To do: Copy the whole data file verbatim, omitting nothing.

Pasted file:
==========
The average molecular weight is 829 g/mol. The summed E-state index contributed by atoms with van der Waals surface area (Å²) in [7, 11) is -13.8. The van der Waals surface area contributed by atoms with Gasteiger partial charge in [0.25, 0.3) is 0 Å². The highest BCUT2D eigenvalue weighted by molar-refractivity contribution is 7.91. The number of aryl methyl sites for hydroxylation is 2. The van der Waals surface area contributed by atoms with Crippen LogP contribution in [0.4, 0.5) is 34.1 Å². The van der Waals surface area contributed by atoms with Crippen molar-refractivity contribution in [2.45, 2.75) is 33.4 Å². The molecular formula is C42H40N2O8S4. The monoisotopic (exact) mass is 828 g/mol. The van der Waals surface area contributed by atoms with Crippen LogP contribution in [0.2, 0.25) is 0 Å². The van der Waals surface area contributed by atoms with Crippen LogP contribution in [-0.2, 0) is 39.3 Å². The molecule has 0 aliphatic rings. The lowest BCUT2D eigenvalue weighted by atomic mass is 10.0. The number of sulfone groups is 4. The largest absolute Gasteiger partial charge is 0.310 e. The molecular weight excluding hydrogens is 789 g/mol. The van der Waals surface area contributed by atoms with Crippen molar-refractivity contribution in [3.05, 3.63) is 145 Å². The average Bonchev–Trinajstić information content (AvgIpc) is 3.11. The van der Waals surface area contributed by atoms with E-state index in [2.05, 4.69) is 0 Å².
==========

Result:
The average molecular weight is 829 g/mol. The summed E-state index contributed by atoms with van der Waals surface area (Å²) in [7, 11) is -13.8. The van der Waals surface area contributed by atoms with Gasteiger partial charge in [0.25, 0.3) is 0 Å². The highest BCUT2D eigenvalue weighted by molar-refractivity contribution is 7.91. The number of aryl methyl sites for hydroxylation is 2. The van der Waals surface area contributed by atoms with Crippen LogP contribution in [0.4, 0.5) is 34.1 Å². The van der Waals surface area contributed by atoms with Crippen molar-refractivity contribution in [2.45, 2.75) is 33.4 Å². The molecular formula is C42H40N2O8S4. The monoisotopic (exact) mass is 828 g/mol. The van der Waals surface area contributed by atoms with Crippen LogP contribution in [0.2, 0.25) is 0 Å². The van der Waals surface area contributed by atoms with Crippen LogP contribution in [-0.2, 0) is 39.3 Å². The molecule has 0 aliphatic rings. The lowest BCUT2D eigenvalue weighted by atomic mass is 10.0. The number of sulfone groups is 4. The largest absolute Gasteiger partial charge is 0.310 e. The molecular weight excluding hydrogens is 789 g/mol. The van der Waals surface area contributed by atoms with Crippen molar-refractivity contribution in [3.05, 3.63) is 145 Å². The average Bonchev–Trinajstić information content (AvgIpc) is 3.11. The van der Waals surface area contributed by atoms with E-state index in [2.05, 4.69) is 0 Å².